Guest Post by Jacqueline Martinz, Talent Egg
Looking to stand out from the pack, or simply update your work history on your resumé?
Paule Bellegarde, human resources manager at Hill & Knowlton Canada, and Sandra Upeslacis, manager of talent retention and acquisition for NATIONAL Public Relations, share some of the innovative ways job applicants have gotten their attention and offer some tips for your cover letter and resumé.
“Once, I received a shoe box that contained artifacts. It included a letter explaining that these were all qualities. It got the person an interview,” said Bellegarde.
At NATIONAL, Upeslacis said some applicants have proven that they’re creative and technologically savvy. “I got a few resumés submitted by email that included links to videos on YouTube. The best videos were about two to three minutes and had testimonials from professors, previous employers and the person came on at the end and explained why they’d be a great addition to the company.”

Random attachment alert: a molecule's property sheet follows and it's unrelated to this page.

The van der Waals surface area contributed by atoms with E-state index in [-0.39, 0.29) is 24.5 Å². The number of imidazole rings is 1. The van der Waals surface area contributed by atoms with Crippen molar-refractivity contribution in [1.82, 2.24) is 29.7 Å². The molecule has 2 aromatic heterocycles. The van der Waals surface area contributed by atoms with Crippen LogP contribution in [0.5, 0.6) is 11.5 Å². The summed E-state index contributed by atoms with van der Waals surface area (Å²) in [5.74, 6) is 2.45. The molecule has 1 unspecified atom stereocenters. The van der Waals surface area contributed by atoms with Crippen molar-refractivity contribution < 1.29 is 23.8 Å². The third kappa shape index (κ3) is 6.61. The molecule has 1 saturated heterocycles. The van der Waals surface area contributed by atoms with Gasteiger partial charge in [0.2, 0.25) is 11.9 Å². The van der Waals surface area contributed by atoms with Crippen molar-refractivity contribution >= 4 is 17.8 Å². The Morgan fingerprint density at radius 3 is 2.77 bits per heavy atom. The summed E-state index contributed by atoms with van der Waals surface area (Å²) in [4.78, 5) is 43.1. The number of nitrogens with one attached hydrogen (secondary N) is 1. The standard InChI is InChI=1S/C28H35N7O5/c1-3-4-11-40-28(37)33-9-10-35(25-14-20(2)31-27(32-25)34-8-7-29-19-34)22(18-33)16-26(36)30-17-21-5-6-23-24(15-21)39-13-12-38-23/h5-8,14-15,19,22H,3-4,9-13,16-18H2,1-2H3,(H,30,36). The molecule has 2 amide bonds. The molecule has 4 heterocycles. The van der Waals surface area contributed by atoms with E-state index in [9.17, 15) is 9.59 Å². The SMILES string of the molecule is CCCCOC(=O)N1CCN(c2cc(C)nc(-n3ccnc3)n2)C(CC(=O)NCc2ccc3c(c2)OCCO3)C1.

However, while Bellegarde and Upeslacis said they admired the unique efforts, both said it wasn’t enough to land the candidates a job.
“You need a cover letter and resumé that’s clear, concise and matches the job description,” said Upeslacis.
A top-notch cover letter and resumé should include the following.
No spelling or grammar mistakes
“The worst thing is when they spell my name wrong, or the company’s name wrong. I’m in the communications business and you need to be able to express yourself well,” said Upeslacis.
Bellegarde said she agrees: “A quality cover letter and resumé will stand out, this means not having any typos.”
“They should list their chronology. You should be able to see the person’s history. If you have a degree, put the date you graduated. Under each position, there should be three or four bullets of accomplishments,” said Bellegarde.
“If something was a summer job, say so. Don’t call yourself a ‘seasoned professional’ if you have one internship under your belt,” said Upeslacis. You may also want to double-check your credentials on social media sites.
Bellegarde said she often checks applicants’ LinkedIn profiles to see if it matches their resumés.
Bellegarde said it is apparent when an applicant has researched the company and really looked at the job posting. “It’s great if they refer to criteria in the posting in their cover letter.”
Originally published on TalentEgg.ca on May 11, 2010